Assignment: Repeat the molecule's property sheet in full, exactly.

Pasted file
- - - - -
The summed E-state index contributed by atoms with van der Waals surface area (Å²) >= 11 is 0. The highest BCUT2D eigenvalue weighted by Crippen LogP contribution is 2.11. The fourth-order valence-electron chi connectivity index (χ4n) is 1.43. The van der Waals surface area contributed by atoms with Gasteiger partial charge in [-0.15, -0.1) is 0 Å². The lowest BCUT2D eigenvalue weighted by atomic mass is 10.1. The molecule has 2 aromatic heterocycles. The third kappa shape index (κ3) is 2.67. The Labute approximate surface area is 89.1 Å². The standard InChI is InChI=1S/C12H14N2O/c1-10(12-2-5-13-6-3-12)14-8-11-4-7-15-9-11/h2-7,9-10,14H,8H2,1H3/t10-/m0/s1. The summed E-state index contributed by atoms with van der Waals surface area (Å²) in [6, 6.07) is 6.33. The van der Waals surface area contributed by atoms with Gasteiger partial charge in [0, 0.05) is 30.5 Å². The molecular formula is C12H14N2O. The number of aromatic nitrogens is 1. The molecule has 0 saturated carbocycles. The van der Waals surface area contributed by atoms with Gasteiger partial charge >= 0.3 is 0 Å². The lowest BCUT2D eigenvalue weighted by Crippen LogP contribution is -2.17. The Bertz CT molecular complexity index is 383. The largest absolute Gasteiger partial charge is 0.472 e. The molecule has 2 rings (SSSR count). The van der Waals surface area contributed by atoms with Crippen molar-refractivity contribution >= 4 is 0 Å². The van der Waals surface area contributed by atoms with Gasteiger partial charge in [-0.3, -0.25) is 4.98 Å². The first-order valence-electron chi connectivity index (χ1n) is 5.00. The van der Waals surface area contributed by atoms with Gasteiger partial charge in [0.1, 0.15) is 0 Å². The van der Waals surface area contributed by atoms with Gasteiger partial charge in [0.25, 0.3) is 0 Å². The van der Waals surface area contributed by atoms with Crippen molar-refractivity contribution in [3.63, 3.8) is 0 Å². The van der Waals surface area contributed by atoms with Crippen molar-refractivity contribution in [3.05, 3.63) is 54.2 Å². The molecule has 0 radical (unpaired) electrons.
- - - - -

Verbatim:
The summed E-state index contributed by atoms with van der Waals surface area (Å²) >= 11 is 0. The highest BCUT2D eigenvalue weighted by Crippen LogP contribution is 2.11. The fourth-order valence-electron chi connectivity index (χ4n) is 1.43. The van der Waals surface area contributed by atoms with Gasteiger partial charge in [-0.15, -0.1) is 0 Å². The lowest BCUT2D eigenvalue weighted by atomic mass is 10.1. The molecule has 2 aromatic heterocycles. The third kappa shape index (κ3) is 2.67. The Labute approximate surface area is 89.1 Å². The standard InChI is InChI=1S/C12H14N2O/c1-10(12-2-5-13-6-3-12)14-8-11-4-7-15-9-11/h2-7,9-10,14H,8H2,1H3/t10-/m0/s1. The summed E-state index contributed by atoms with van der Waals surface area (Å²) in [6, 6.07) is 6.33. The van der Waals surface area contributed by atoms with Gasteiger partial charge in [0, 0.05) is 30.5 Å². The molecular formula is C12H14N2O. The number of aromatic nitrogens is 1. The molecule has 0 saturated carbocycles. The van der Waals surface area contributed by atoms with Gasteiger partial charge >= 0.3 is 0 Å². The lowest BCUT2D eigenvalue weighted by Crippen LogP contribution is -2.17. The Bertz CT molecular complexity index is 383. The largest absolute Gasteiger partial charge is 0.472 e. The molecule has 2 rings (SSSR count). The van der Waals surface area contributed by atoms with Crippen molar-refractivity contribution >= 4 is 0 Å². The van der Waals surface area contributed by atoms with Gasteiger partial charge in [-0.3, -0.25) is 4.98 Å². The first-order valence-electron chi connectivity index (χ1n) is 5.00. The van der Waals surface area contributed by atoms with Gasteiger partial charge in [0.1, 0.15) is 0 Å². The van der Waals surface area contributed by atoms with Gasteiger partial charge in [0.25, 0.3) is 0 Å². The van der Waals surface area contributed by atoms with Crippen molar-refractivity contribution in [3.63, 3.8) is 0 Å². The van der Waals surface area contributed by atoms with Crippen molar-refractivity contribution in [3.05, 3.63) is 54.2 Å². The molecule has 0 radical (unpaired) electrons.